<span class="element-image__caption">Lawmakers in Mississippi voted on June 28 to remove the Confederate battle standard from the state flag, after nationwide protests drew renewed attention to symbols of the United States’ racist past.</span> <span class="element-image__credit">Photograph: Rory Doyle/AFP/Getty Images</span>
Lawmakers in Mississippi voted on June 28 to remove the Confederate battle standard from the state flag, after nationwide protests drew renewed attention to symbols of the United States’ racist past. Photograph: Rory Doyle/AFP/Getty Images

A different logic has been used to justify the Confederate shrines that commemorate men who committed treason in an effort to uphold slavery. Defenders, including Donald Trump, decry “the history and culture of our great country being ripped apart”. But the monuments they are trying to protect aren’t usually civil war artifacts; they were instead erected decades after the conflict ended, as “a reminder for Black and brown people to remember their place”, said Akiboh.

Meanwhile, book publishers, songwriters, Madison Avenue advertisers and Hollywood studios immortalized the racist caricatures and racial stereotypes such as Aunt Jemima that have recently fallen under scrutiny, said Karen Cox, a professor of history at the University of North Carolina at Charlotte. Even Mickey Mouse, a beloved American staple, rose to prominence in 1928 with a tune from blackface minstrelsy, Barnes said.

“The racism and white supremacy is our national sin,” said Cox. “It doesn’t belong to the south.”

Much like currency, larger objects and icons have often been resistant to change, despite public repudiation of them; as recently as last year, more than 1,700 publicly sponsored symbols of the Confederacy still appeared everywhere from Maine to Washington state, according to a report by the Southern Poverty Law Center. Almost any relic’s retirement seems to get blowback from subgroups of Americans, for reasons ranging from historical preservation to outright bigotry.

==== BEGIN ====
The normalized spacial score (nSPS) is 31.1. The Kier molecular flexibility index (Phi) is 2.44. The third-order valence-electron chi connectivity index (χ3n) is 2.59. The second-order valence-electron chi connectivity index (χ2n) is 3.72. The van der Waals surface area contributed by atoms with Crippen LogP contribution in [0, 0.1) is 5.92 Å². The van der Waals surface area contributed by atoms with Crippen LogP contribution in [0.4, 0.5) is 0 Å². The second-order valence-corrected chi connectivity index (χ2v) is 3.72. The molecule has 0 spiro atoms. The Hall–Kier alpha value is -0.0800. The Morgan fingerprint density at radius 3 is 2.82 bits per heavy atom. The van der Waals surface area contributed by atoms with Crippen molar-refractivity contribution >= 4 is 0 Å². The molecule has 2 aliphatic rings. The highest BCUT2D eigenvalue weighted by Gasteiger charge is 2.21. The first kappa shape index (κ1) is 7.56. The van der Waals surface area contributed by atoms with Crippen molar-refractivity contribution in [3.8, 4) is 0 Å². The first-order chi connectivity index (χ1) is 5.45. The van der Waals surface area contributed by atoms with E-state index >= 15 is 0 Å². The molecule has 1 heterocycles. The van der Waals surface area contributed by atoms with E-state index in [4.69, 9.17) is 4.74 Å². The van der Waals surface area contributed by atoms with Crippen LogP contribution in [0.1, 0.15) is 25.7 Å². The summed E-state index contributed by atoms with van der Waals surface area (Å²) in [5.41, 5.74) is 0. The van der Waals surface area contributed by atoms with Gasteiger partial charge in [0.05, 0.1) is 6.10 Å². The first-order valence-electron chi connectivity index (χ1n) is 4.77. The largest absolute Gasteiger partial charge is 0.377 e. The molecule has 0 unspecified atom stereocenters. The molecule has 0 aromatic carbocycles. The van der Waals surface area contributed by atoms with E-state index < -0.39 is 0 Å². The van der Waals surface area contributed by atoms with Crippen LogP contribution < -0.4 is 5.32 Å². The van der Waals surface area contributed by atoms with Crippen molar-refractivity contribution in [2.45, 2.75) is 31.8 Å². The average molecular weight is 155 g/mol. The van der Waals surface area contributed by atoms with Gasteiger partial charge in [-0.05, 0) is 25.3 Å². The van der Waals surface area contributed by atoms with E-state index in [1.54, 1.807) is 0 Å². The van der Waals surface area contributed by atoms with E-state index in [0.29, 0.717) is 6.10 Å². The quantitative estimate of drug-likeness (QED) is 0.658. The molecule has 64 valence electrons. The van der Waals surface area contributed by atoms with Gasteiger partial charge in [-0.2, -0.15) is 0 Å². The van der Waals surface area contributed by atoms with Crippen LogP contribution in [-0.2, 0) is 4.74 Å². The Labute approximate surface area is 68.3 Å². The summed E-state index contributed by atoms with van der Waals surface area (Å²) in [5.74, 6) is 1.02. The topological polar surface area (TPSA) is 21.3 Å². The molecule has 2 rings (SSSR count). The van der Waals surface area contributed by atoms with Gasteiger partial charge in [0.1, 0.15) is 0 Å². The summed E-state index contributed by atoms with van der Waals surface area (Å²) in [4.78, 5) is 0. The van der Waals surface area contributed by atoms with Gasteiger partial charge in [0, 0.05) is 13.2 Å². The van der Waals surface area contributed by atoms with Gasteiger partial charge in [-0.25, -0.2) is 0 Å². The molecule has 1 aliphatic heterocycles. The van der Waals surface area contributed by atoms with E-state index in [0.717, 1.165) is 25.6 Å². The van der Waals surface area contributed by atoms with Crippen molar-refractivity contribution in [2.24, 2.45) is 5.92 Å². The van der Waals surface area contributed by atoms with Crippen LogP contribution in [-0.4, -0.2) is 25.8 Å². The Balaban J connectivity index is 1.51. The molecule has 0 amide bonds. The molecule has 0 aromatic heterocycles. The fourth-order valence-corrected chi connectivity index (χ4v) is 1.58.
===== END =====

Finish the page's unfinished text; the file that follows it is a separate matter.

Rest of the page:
“It’s all about shoving this down people’s throats and erasing the history of the white people, and I think that’s wrong,” Virginia state senator Amanda Chase recently exclaimed in a video.

When earlier this month Nascar hosted the first major sporting event with fans since the coronavirus pandemic, a plane with a gargantuan Confederate battle flag flew across the skyline to protest against the new ban. Far from an isolated incident, overt tributes to the Confederacy and acts of racial terror are still common in the US.

At least 34 Confederate monuments have been dedicated since 2000. In the last few years, high school students in states such as New Jersey, Illinois, Connecticut, Minnesota and California have been caught donning blackface, sometimes alongside a racial slur or Confederate flag.

But even the US’s bloated catalogue of racist iconography barely scratches the surface of a more general “built environment” and way of seeing that’s deeply embedded in the country’s infrastructure, suggested Sherwin K Bryant, an associate professor of African American studies and history at Northwestern University.

“Every single arena and area of American life is dominated by a kind of worshipping of whiteness,” he said. “And so this is inescapable.”